The Mayor of Houston, Texas Bill White wants the Lyondell Chemical Refinery to justify and defend its practice of emitting tons of benzene annually into the air.  (In 2007, the refinery reported emissions of 39 tons, which they proudly noted was below their 58 ton annual cap.)  The Houston Chronicle’s Matthew Tresaugue reports that the Mayor’s office send a 96-page letter to the Texas Commission on Environmental Quality (TCEQ) requesting a public hearing on Lyondell’s request for a 10-year extension of its toxic air emissions permit.

“The refinery is in the city’s cross hairs because it’s one of the nation’s largest emitters of benzene…  What’s more, it yields more emissions of the toxic chemical per barrel of product than other refineries across the nation.  ‘If the company believes that it’s just fine to put tons and tons of benzene in the air,’ [Mayor] White said in an interview, ‘then we would like to hear what scientific evidence they have that benzene is good for you.'”

In “Mayor takes on giant refinery,” Tresaugue writes:

“[Mayor] White said the he is hopeful that the  hearing would lead state regulators to establish an acceptable limit for benzene.  Texas doesn’t have one, but other states have set such standards.  White also wants the TCEQ to require monitoring of emissions at the plant’s fence line with public disclosure as a condition of every permit.   …the city raised doubts about the accuracy of industry’s emissions estimates, saying that direct measurements showed significant discrepancies.”

In a follow-up editorial, the Houston Chronicle’s editors wrote:

“After years of negotiations to lower the level of toxic emissions by industrial facilities here, Houston Mayor Bill White has seized on a rare opportunity to try to force Lyondell Chemical to defend in court emissions of the carcinogen benzene from its refinery along the Houston Ship Channel.  In nearly three terms in office, the mayor has searched for ways to force industries that produce toxic emissions to accurately report the discharges and utilize new technologies to reduce them.”

“The mayor and his staff deserve credit for taking a tough line against air pollution and for exploring every avenue possible to force industry and state and federal regulators to recognize that current emission standards are inadequate to protect our citizens.”

Readers of The Pump Handle may recognize the Houston Lyondell Chemical refinery as the site of the 30-story crane collapse on July 18 at which four workers–Marion “Scooter” Hubert Odom III, 41, of Highlands; John D. Henry, 33, of Dayton; Daniel “DJ” Lee Johnson, 30, of Dayton; and Rocky Dale Strength, 30, of Santa Fe, Texas—where killed.  The men had been employed by Deep South Crane and Rigging.  Seven other workers were injured in the collapse.  (More on this crane disaster.)  Federal OSHA is investigating the incident and if violations of safety and health standards are identified, the citations and monetary penalties will be issued before January 18, 2009.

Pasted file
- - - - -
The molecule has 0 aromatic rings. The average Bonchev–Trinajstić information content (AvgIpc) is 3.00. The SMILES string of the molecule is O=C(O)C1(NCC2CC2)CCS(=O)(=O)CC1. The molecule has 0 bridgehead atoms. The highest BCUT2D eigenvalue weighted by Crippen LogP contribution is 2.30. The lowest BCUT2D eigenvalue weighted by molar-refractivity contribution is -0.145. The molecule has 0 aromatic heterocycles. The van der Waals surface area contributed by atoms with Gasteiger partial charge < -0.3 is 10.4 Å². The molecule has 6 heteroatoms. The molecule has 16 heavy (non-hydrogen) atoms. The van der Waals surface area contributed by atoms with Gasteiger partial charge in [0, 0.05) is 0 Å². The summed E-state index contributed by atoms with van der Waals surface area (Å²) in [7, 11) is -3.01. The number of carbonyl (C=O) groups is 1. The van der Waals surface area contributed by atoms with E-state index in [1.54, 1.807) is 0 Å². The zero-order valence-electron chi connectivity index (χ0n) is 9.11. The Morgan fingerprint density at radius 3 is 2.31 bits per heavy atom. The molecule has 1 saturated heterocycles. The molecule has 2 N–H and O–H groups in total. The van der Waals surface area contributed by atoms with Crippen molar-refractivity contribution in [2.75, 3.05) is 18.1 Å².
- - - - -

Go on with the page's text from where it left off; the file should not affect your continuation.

Comments

  1. #1 JLowe
    October 11, 2008

    Celeste, there’s another perspective here. When the Mayor’s own task force on air quality identified a plethora of pollutants and sources contributing to Houston’s air quality problem, what does he hope to achieve by singling out Lyondell? I suppose it’s a start, but I would defy anyone to show that Lyondell reducing its emissions to zero would result in any meaningful reduction in benzene exposure, particularly if nothing is done about the area and mobile source emissions. I suppose it’s a start to compel Lyondell to reduce benzene emissions (low emissions is a sign that you’re committed to best industrial practices), but at the same time, couldn’t Mayor White also ask Houstonians not to drive their cars so much?

  2. #2 Celeste Monforton
    October 12, 2008

    Hmmm….I see your point, but how many automobile and truck miles would have to be reduced in order to match a significant reduction in Lyondell’s emissions?

    I hope the Mayor’s attention to Lyondell is followed by similiar attention to other major industrial polluters in the Houston area.

  3. #3 Fran Taylor
    October 14, 2008

    JLowe says, “Race to the bottom, don’t race to the top.” With an attitude like that nothing will ever get done. You have to start SOMEWHERE. Insisting that everything be cleaned up all at once in the interest of fairness is just a ploy to avoid any serious attempt to attack the problem.

  4. #4 Billy
    October 14, 2008

    JLowe,

    Benzene is a known carcinogen, and Lyondell is releasing at least 39 tons annually. In 1994, the state of California estimated that 15% of benzene emissions were from point sources (as opposed to mobile sources). Mobile sources (automobiles) are regulated on a number of levels, and benzene emissions have decreased since 1994.

    Chemical plants are the largest point sources for benzene, and this one (Lyondell) is performing below the industry average.

    I think Bill Wight is right on target with his challenge.

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